Among the many negative impacts that COVID-19 has had on health, the economy, and social well-being there has been one well-documented silver lining. As states and whole countries issue stay-at-home orders, air quality has increased markedly. In California, which is home to 10 of the 25 U.S. cities with the worst levels of air pollution, improvements in air quality come as a breath of fresh air, both literally and figuratively, to the state’s residents.
But what do improvements in air quality mean for agriculture in the state? While intuitively the idea of cleaner air would mean better growing conditions for California’s crops, the truth is much more complicated.
According to a recently published study, poor air quality in California costs the state’s agricultural sector approximately $1b in lost yields every year. The study, which analyzed ambient ozone levels and crop yield data in California counties from 1980-2015, found that ambient ozone can have a significant effect on many of the state’s most lucrative crops. It does so by seeping into the pores of plants, essentially burning the cells that are responsible for photosynthesis.
How much of a negative effect does this ambient ozone have on crops? For many of the crops measured in this study, the researchers saw 5-15% decreases in yield attributable to the ambient ozone. Certain crops such as strawberries (2%), walnuts (3%), and hay (4%) see only slight decreases in yield due to ambient ozone, whereas others such as table grapes (22%), freestone peaches (11%), nectarines (9%), and wine grapes (7%) see much larger decreases in yield. The sensitivity of grapes to ozone is particularly notable because they are the most lucrative crop in California, bringing in $6.25B in receipts in 2018.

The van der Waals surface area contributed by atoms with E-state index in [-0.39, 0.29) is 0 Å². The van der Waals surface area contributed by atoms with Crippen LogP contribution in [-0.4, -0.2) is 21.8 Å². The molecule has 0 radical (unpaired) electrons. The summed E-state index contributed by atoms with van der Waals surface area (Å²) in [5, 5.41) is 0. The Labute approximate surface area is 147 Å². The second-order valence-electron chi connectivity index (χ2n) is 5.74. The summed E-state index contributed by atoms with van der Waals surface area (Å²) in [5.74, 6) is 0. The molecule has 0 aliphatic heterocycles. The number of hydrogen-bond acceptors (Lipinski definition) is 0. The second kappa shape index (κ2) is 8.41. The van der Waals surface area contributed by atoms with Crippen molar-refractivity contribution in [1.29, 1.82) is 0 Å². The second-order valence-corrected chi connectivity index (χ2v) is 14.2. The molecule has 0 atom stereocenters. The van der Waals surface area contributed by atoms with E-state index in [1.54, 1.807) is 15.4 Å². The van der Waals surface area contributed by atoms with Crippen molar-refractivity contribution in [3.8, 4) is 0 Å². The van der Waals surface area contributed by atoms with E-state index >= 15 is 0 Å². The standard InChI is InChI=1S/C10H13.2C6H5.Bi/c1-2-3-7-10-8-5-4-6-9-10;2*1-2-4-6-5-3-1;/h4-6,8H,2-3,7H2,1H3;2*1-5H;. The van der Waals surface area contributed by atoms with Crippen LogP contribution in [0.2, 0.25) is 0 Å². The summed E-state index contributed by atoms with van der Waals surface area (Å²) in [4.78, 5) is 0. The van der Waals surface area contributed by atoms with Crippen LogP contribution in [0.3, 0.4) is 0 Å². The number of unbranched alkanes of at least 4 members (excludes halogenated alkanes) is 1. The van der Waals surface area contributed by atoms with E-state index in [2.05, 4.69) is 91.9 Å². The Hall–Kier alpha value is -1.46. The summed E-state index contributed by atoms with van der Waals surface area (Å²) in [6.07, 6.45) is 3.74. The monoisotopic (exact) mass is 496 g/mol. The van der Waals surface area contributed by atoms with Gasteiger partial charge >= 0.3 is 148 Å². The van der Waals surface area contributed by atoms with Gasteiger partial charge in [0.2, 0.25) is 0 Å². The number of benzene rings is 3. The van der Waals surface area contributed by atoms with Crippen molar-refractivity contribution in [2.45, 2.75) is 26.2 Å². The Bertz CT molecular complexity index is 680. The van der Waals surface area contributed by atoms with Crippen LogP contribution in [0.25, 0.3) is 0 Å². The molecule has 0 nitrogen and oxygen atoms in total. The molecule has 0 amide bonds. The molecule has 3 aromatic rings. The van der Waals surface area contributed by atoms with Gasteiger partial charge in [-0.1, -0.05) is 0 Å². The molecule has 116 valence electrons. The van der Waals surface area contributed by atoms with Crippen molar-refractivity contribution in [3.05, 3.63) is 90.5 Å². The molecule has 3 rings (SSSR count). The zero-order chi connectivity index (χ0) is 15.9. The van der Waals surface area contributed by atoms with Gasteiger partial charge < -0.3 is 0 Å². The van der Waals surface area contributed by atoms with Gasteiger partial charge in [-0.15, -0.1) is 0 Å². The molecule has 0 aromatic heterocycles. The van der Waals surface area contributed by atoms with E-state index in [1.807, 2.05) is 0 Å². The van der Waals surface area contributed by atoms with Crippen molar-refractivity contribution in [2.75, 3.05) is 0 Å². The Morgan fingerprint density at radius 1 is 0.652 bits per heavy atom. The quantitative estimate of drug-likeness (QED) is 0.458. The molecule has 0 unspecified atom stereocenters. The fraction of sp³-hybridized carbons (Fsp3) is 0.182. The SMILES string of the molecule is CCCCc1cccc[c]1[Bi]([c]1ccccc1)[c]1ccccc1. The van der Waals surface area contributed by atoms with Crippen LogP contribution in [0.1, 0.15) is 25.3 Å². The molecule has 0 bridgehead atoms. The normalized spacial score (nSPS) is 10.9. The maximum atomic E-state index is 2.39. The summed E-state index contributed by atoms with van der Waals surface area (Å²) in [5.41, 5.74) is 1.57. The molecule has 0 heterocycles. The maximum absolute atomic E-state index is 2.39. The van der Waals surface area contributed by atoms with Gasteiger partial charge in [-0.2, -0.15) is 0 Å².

Caption: Geographical growing distribution of key California crops, courtesy of Hong et al.
This variation is in part due to the biological structure of the crops; certain crops are less sensitive to ozone, or not sensitive at all. But this variation is also a result of the different growing geographies of California’s crops. While the vast majority of agricultural products are grown in the San Joaquin and Sacramento Valleys, the geographical distribution of production varies by crop. This is important because certain regions of California are exposed to much higher levels of ambient ozone than others.
As the above graph shows, in the past decade, the San Joaquin Valley and South Coast air basins have had many more 8 hr periods in which ambient ozone levels have exceeded .08 ppm than any other California air basin. And while daily ozone averages for each air basin are unavailable for the past decade, so far in 2019 alone, the San Joaquin Valley and South Coast air basins have posted the highest daily average for ambient ozone levels.
Given this relationship between ambient ozone and crop health, a reduction in emissions due to COVID-19 would seem to spell good news for the state’s agricultural producers. Since statewide stay-at-home order was put in place on March 19th, NOx levels — one of the key chemical components of vehicle and industrial emissions — have dropped quite noticeably across many regions of the state. Unfortunately, these decreases in NOx haven’t translated into decreases in ambient ozone as well.
In fact, due to a peculiar chemical phenomenon called the “weekend effect,” decreases in NOx levels have actually led to slightly higher levels of ozone in certain areas of the state, namely the South Coast air basin. This is because NOx reacts with sunlight to create ozone but also helps break ozone down during cooler, darker weather. In essence, NOx produces ozone during the day but extinguishes it at night.
As of yet, improvements in overall air quality haven’t translated into decreases in ozone and thus improved growing conditions. But looking forward, scientists are grappling with how the stay-at-home order might affect ozone levels in the long term. Were NOx levels to remain low as we enter the hotter, sunnier months of the year it is possible that ozone levels would drop too. California climate scientists have credited stringent air pollution laws and improved emission detection technology for large declines in ozone since the 1980s. We can hope a similar effect will provide a silver lining to the COVID-19 episode.